Previously, many believed that the FA were implementing a new nationwide ‘12 rules’ scheme across all levels of junior football. But these reports which surfaced mid October weren’t exactly correct – the rules do exist but they are not directly associated with the FA. Instead, they are the work of the Respect League – an award-winning, Manchester-based junior football league who have served as pioneers for the innovative rules for four years since their introduction.
Predicated on promoting a safe, calm and fun environment for children playing at the developmental stages, the league has largely achieved its aims through the implementation of these 12 rules amongst several other inventive ideas.
The rules are divided up into subsections based on their intended objective and are as follows:
Calmer and Safer
- Silent Sidelines Rule – Spectators are encouraged to applaud both teams (e.g. clap when a goal is scored) but must not shout or call out
- Slide Tackling Rule – On medical advice, no slide tackles are allowed. A free-kick will be awarded in every instance
- Blue Card Rule – A blue card is shown for any cautionable offence resulting in a 2-minute Sin Bin (5 minutes at 9v9)
- Respect Marks Rule – After every match, referees will award marks to players, coaches and spectators from both teams
- Retreat Line Rule – When the goalkeeper has possession, the opposition must retreat to the halfway line. The keeper must pass to their own player in their own half
- Pass Back Rule – Because goalkeepers need to practice their footwork, they cannot pick up the ball from a back pass
- No instructions Rule – Coaches may ask questions that prompt players to think for themselves but are forbidden from shouting instructions during matches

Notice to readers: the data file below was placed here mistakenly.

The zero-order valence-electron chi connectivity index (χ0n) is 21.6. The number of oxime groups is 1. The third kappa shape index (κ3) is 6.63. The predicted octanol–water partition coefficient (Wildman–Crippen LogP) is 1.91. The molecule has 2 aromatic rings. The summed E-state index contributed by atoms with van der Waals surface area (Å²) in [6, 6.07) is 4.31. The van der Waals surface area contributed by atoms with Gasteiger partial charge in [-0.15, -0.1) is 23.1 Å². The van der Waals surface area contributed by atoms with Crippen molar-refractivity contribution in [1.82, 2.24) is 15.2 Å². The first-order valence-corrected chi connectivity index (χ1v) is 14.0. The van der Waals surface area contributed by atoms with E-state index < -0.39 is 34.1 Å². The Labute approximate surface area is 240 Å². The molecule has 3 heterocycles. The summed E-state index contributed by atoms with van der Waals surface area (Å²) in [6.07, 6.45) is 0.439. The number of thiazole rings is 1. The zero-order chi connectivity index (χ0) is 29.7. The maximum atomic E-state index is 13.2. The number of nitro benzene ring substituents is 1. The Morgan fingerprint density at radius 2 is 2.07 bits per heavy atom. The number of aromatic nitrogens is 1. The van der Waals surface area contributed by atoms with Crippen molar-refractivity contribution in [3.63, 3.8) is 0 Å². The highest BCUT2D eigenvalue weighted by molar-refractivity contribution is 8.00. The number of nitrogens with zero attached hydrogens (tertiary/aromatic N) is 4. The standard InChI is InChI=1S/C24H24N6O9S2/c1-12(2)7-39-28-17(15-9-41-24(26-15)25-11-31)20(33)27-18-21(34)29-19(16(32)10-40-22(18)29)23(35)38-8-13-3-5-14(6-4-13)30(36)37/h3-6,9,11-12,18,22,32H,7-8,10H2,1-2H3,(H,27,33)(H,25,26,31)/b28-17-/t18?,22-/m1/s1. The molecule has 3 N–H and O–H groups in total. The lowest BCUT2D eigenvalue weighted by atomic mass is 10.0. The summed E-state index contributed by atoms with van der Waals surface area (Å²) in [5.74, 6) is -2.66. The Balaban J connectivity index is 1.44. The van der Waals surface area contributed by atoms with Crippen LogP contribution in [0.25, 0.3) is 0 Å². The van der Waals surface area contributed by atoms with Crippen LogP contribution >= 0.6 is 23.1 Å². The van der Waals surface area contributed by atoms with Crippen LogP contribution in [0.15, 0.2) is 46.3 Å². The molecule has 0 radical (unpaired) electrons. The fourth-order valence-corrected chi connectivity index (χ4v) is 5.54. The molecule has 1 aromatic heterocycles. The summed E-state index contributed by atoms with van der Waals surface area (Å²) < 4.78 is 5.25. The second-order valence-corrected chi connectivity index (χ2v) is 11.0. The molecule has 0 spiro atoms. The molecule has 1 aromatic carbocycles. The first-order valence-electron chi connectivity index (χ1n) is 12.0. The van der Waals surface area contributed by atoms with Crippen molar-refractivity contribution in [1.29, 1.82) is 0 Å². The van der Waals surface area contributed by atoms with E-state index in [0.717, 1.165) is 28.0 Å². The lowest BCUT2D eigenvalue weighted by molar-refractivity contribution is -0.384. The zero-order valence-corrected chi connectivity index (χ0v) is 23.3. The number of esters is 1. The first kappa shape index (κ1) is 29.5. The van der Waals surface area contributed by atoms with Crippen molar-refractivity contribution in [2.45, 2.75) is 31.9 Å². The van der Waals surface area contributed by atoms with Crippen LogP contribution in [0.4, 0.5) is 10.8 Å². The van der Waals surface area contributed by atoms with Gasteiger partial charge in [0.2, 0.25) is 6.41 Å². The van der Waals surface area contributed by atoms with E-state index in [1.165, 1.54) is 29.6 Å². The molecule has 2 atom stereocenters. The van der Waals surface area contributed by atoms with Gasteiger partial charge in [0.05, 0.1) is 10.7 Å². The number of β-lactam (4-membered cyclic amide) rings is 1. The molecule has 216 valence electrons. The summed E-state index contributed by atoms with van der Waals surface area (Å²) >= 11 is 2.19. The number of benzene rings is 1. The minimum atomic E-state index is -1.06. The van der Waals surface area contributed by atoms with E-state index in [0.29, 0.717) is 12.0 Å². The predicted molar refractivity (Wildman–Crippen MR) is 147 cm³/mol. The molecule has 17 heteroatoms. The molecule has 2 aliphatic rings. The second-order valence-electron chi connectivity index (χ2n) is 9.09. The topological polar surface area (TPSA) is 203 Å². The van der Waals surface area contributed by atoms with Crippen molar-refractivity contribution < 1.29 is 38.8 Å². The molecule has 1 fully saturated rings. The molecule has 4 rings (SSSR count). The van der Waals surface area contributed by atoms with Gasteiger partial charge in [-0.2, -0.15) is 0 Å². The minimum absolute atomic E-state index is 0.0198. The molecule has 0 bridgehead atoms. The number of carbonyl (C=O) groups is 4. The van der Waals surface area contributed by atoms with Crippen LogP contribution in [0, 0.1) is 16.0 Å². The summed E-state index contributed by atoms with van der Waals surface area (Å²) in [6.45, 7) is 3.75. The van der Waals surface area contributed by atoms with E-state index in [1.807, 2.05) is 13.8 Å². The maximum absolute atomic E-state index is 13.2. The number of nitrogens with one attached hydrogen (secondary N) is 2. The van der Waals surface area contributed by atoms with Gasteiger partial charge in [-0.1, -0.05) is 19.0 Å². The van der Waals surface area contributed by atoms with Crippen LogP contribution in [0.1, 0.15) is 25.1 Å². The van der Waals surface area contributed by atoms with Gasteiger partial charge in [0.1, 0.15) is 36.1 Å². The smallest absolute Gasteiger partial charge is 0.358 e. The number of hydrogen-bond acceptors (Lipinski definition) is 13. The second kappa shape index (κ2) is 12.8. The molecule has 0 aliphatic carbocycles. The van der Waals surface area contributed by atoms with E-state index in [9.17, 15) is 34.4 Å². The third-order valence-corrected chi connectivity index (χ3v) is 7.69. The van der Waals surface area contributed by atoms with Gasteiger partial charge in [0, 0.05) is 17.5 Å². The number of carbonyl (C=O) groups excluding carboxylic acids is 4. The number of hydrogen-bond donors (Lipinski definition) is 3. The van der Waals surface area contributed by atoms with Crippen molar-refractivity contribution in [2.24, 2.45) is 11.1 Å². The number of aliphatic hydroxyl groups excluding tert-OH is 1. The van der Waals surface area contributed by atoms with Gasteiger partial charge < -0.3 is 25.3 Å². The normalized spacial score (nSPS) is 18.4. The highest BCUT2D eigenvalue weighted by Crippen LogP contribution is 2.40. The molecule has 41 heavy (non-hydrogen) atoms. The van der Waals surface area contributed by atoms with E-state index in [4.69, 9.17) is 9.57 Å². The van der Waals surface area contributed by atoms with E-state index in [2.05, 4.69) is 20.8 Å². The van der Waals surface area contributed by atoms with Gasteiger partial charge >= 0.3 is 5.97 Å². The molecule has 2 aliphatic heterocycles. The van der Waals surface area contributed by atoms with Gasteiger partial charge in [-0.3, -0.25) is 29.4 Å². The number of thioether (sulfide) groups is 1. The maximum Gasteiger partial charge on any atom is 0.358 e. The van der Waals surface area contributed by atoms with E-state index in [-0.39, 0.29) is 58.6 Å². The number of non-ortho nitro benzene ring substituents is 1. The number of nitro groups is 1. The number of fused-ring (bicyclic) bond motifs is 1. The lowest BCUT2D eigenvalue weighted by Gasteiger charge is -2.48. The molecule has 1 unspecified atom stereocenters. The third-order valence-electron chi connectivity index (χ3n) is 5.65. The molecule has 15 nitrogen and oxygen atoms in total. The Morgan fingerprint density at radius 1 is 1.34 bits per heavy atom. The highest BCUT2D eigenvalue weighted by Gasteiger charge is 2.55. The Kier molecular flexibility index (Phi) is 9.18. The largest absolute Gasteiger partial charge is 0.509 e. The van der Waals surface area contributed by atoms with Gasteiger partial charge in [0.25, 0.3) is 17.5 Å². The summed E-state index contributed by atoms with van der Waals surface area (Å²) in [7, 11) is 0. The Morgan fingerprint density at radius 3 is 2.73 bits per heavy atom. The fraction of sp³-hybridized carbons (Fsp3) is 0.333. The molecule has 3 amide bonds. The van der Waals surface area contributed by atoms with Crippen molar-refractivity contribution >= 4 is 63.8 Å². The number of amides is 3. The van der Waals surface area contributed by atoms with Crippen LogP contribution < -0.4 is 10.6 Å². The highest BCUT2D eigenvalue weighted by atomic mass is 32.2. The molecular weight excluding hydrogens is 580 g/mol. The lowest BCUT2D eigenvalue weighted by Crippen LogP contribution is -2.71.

- Equal Playing Time Rule – All squad members must receive equal playing time with at least 50% per player per game
- All Positions Rule – All squad members must be given regular experience playing in all positions including goalkeeper
- Mixed Teams Rule – To maximise competition, clubs must field teams of similar ability i.e. not ‘A’ and ‘B’ teams
- Power Play Rule – If any team goes 4 goals ahead, the other team may field an extra player until the goal difference is reduced to 3 goals
- Equal Numbers Rule – If a team has too few players, the other must lend them willing subs or withdraw players to make numbers even
These rules are actively encouraging players to be more skilful and in turn, making matches more competitive. The Respect League believes there is real value in being a good technical footballer as well as a good person off the field which these unique rules perfectly reflect.
Prohibiting slide tackles was arguably the most contested of the proposed rules. But criticism was marginally aimed towards what appeared on the surface rather than taking into account the factors behind the decision. Respect League believes that slide tackling isn’t needed in the junior game as the focus should be surrounding keeping children safe while learning the more technical qualities of football before children eventually make that step up to senior level.
Matches are also predominantly played on 3G pitches which make slide tackling a further safety hazard for its participants. But despite this, slide tackles do still remain at U-14 level. This is another sensible decision on the league’s behalf as young adults usually make that transition to a more physically-asserting level of football at around this age anyway.
And it’s no surprise that the league’s popularity has risen substantially since its inception in 2011 with over 230 teams now registered and competing. This serves as further evidence to the success that this forward-thinking league has cultivated and could provide an interesting possibility for further change at junior level in the foreseeable future.
What rules would you add? Give us your suggestions below!